Trump, Merkel focus on 'shared priorities' in meeting

Trump, Merkel focus on 'shared priorities' in meeting
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The White House said Thursday that President Trump and German Chancellor Angela Merkel conferred Thursday on “a range of shared foreign and security policy priorities,” as the two leaders with a famously frosty relationship sought common ground ahead of the G-20 Summit meetings in Germany.

Trump and Merkel have wildly different views on trade, immigration, energy policy and globalization.

Instead of discussing those issues, Trump and Merkel focused on ending fighting between Russia and Ukraine, the conflict between Qatar and its neighbors in the Middle East, and denuclearizing the Korean Peninsula, according to the White House readout of their meeting.

There were no other details of the private meeting between the two world leaders, who have taken shots at one another in public speeches. When Merkel visited Trump at the White House in March, their body language betrayed the tension between the two, with the fact that they did not shake hands making international headlines.

The scene was different on Thursday in Hamburg, as the two gripped hands and made small talk as the cameras flashed before they entered the Hotel Atlantic Kempinski in Hamburg.

Outside, thousands of anti-globalist protesters participating in a “Welcome to Hell” rally clashed with police, who unloaded water cannons and smoke bombs on the crowd.

In an interview on MSNBC, Peter Wittig, the German ambassador to the U.S., said tensions between the two — and the handshake that never happened — had been overplayed.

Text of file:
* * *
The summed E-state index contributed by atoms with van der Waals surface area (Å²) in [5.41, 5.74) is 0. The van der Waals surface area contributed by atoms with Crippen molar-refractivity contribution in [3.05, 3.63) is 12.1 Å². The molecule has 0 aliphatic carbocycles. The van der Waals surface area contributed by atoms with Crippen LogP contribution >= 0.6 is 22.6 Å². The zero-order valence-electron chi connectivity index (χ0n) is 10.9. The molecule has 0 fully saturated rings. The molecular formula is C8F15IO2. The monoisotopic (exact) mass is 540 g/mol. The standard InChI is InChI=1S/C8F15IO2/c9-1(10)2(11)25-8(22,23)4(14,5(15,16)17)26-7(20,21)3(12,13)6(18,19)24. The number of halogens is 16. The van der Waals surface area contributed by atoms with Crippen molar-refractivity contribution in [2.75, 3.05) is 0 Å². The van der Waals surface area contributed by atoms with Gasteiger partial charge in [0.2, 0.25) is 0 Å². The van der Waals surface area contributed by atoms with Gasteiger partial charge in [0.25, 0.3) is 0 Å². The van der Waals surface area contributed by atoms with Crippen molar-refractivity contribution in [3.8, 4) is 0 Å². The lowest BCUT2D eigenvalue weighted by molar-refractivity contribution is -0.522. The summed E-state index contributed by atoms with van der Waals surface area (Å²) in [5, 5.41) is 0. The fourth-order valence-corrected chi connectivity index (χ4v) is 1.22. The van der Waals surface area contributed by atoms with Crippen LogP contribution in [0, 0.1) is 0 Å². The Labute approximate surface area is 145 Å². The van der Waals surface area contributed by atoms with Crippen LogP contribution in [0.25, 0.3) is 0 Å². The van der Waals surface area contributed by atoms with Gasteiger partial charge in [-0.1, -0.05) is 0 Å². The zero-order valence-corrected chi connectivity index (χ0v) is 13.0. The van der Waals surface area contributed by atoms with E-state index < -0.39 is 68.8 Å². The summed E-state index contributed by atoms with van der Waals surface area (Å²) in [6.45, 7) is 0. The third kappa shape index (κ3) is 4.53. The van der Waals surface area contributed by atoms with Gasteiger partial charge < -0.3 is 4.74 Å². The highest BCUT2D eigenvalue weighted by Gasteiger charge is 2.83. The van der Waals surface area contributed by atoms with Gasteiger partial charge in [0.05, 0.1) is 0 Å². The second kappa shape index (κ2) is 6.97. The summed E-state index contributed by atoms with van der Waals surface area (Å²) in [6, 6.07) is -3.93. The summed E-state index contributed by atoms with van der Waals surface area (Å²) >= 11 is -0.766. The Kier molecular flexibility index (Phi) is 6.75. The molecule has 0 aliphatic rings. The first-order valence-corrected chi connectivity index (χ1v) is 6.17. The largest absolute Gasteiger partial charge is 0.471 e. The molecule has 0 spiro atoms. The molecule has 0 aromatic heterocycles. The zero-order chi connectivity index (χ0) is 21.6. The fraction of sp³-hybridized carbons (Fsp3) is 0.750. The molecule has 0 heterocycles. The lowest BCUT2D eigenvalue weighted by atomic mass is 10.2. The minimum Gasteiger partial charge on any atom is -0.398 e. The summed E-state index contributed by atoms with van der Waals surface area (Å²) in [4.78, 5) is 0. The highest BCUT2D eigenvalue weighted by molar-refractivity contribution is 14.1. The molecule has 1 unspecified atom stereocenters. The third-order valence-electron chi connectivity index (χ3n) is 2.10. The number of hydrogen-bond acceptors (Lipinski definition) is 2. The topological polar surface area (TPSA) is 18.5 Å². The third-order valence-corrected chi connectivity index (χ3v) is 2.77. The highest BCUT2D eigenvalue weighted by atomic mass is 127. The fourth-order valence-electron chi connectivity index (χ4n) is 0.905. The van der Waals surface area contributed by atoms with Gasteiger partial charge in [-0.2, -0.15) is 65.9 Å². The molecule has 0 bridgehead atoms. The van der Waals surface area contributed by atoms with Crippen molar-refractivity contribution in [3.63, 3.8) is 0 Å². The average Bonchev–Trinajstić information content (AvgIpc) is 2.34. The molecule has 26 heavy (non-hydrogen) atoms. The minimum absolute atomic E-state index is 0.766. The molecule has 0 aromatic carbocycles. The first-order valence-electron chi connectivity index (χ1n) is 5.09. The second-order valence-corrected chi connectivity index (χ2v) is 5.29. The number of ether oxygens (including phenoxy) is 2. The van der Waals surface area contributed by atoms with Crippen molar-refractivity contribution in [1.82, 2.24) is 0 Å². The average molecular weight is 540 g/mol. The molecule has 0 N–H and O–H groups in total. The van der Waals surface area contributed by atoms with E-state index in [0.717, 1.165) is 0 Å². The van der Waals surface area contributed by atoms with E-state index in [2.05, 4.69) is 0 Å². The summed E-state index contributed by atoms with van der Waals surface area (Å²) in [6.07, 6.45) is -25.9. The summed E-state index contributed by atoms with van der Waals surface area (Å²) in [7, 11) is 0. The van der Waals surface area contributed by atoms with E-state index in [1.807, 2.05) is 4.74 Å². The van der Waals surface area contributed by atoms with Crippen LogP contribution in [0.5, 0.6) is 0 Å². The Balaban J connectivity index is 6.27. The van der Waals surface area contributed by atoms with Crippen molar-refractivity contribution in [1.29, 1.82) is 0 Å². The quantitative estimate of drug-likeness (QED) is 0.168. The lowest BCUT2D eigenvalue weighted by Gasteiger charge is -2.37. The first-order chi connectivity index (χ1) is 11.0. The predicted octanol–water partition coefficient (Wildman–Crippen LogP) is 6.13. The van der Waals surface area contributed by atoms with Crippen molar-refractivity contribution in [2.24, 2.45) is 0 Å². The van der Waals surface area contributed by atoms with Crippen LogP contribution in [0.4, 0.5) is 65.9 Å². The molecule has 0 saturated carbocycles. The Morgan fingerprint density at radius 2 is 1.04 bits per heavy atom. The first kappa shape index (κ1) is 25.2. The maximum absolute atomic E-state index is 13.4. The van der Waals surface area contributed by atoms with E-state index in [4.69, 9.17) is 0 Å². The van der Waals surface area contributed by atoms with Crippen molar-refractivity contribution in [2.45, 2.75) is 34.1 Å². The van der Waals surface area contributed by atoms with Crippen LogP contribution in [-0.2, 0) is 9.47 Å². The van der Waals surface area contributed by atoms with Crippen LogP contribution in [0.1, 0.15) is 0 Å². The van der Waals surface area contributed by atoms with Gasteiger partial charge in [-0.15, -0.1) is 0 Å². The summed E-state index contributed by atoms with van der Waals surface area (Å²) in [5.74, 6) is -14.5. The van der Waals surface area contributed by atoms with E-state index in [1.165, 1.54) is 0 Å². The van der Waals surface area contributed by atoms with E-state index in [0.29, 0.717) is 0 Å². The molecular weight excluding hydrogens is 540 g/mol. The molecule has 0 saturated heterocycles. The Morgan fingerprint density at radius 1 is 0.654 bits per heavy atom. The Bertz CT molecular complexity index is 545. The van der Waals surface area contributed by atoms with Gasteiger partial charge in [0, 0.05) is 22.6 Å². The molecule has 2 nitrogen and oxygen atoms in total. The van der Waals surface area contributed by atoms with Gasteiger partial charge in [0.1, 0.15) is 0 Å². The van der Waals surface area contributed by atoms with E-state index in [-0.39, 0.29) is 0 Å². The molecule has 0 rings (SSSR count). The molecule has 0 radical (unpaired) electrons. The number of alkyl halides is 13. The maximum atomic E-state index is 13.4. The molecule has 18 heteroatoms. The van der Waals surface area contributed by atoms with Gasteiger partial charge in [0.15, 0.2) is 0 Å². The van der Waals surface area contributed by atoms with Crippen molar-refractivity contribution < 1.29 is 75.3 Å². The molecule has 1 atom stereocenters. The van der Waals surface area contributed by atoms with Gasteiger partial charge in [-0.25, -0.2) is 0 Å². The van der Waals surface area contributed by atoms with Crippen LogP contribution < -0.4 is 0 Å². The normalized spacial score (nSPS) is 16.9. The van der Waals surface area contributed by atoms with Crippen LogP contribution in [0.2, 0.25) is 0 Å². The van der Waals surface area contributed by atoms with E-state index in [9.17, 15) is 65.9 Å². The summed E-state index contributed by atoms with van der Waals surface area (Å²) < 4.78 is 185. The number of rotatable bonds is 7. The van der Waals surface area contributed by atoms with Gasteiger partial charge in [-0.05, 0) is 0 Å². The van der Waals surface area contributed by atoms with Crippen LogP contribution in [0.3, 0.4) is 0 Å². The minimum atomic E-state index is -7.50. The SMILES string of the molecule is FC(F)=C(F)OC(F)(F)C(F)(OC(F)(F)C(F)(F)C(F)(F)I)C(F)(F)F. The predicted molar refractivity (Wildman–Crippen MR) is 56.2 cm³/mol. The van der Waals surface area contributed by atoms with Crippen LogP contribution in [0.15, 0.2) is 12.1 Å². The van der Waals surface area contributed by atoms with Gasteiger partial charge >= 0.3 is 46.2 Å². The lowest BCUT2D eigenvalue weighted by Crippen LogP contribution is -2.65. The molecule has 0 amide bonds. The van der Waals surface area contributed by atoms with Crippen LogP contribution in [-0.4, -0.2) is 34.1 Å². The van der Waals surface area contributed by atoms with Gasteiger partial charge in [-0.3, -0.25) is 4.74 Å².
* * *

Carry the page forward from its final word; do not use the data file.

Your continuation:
“The handshake that never took place in Washington — that was overblown and didn't correspond to the friendliness of the meeting,” Wittig said. “It was productive in Washington. Both of them were satisfied. So don't read too much into that. They have a good and productive relationship, and the chancellor will go out of her way to turn this important G-20 summit … into a success. She will work to forge compromise.”

Still, the relationship between Trump and Merkel has been tense at times and defined by their diametrically opposed worldviews.

Trump has been highly critical of Merkel’s immigration policies, saying that her open-borders policy has led to an immigration crisis in which potentially dangerous people from Middle Eastern countries have failed to assimilate. 

Trump’s withdrawal from the Paris climate accord earlier this year has angered U.S. allies in Europe that were part of the pact.

And the president has advocated for protectionism over globalism, is urging Germany to contribute more money to NATO, and has expressed displeasure with what he views as a trade imbalance with Germany that is detrimental to the U.S.

Merkel, meanwhile, jabbed at Trump in a speech at NATO headquarters this year, saying “the building of walls” is detrimental to society.

She declared in a second speech that Germany can no longer “completely depend” on the U.S. as a reliable ally.

"The times in which we could completely depend on others are on the way out," Merkel said at a campaign rally shortly after meeting with Trump. "I've experienced that in the last few days."

In a well-received speech in Warsaw, Poland, on Thursday morning, Trump underscored his commitment to Western values from Krasinski Square, where a monument to the 1944 Warsaw Uprising against German occupation stands.

“The West will never, ever be broken,” Trump said. “Our values will prevail, our people will thrive, and our civilization will triumph.”